Lifeguard Hero Fired for Saving Saving Drowning Man
Don’t let the name fool you: at one beach in Florida, the lifeguards aren’t allowed to save lives if a person is drowning outside a designated area. But when a beachgoer came running to Tommy Lopez on Monday telling him someone was drowning — and that someone was outside his designated area — Lopez did what came naturally and saved the man.
That apparently didn’t matter to his employer. Lopez had violated the rule and was subsequently fired for leaving the section of the beach his company is paid to patrol. The Orlando-based company, Jeff Ellis and Associates, says Lopez violated policy and could have put beachgoers in his section in jeopardy.
“I ran out to do the job I was trained to do,” the 21-year-old Lopez told the Sun-Sentinel. “I didn’t think about it at all.”
“They didn’t tell me in a bad way. It was more like they were sorry, but rules are rules,” he said of his firing. “I couldn’t believe what was happening.”
The story has his fellow lifeguards enraged. In fact, some of them have quit over it — one even did it while ABC News was on site covering the story:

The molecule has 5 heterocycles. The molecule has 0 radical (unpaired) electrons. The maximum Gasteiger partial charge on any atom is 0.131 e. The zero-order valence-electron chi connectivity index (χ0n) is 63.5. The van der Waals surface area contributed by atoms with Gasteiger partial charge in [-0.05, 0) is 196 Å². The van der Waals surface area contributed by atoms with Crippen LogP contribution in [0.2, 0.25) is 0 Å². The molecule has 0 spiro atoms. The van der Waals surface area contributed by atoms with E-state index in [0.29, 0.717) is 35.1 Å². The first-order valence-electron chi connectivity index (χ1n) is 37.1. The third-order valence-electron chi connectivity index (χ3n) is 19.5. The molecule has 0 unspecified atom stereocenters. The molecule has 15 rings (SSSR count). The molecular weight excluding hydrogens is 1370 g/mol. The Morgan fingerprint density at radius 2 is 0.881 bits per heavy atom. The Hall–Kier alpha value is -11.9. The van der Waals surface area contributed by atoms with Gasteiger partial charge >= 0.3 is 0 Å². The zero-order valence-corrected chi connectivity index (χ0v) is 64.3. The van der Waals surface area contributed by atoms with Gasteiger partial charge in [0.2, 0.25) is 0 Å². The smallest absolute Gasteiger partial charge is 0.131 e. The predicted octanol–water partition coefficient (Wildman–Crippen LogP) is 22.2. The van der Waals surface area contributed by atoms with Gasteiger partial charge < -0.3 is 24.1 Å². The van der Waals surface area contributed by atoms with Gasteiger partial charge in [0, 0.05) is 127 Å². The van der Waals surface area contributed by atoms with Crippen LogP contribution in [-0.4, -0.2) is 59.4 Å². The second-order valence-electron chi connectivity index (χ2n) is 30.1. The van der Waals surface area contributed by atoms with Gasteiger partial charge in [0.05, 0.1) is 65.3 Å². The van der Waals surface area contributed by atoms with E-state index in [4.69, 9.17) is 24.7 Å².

Still, Lopez says he’d do it all again: “It was the moral thing to do. I would never pick a job over my morals.”
According to ABC News, the head of the lifeguard company Lopez worked for is saying there is a chance the young man could be offered his job back. Jeff Ellis says he is reviewing the situation again to get all the facts straight (which raises the question: Isn’t that what you should do before firing someone?).
“This event caught me by surprise just as much as it did everyone else,” Ellis said. “We’re reviewing everything that has occurred, and we will either concur with that or we will override what happened based on what we find out.”
“If he left his chair and we had a beach full of people and they were left unprotected, that would be one thing,” he added. “If he left his beach and another guard immediately took over and covered so that the beach was protected, that would be an entirely different thing.”
He then concluded: “Once we get all of [the information], we can make an assessment to determine whether or not we acted appropriately.”
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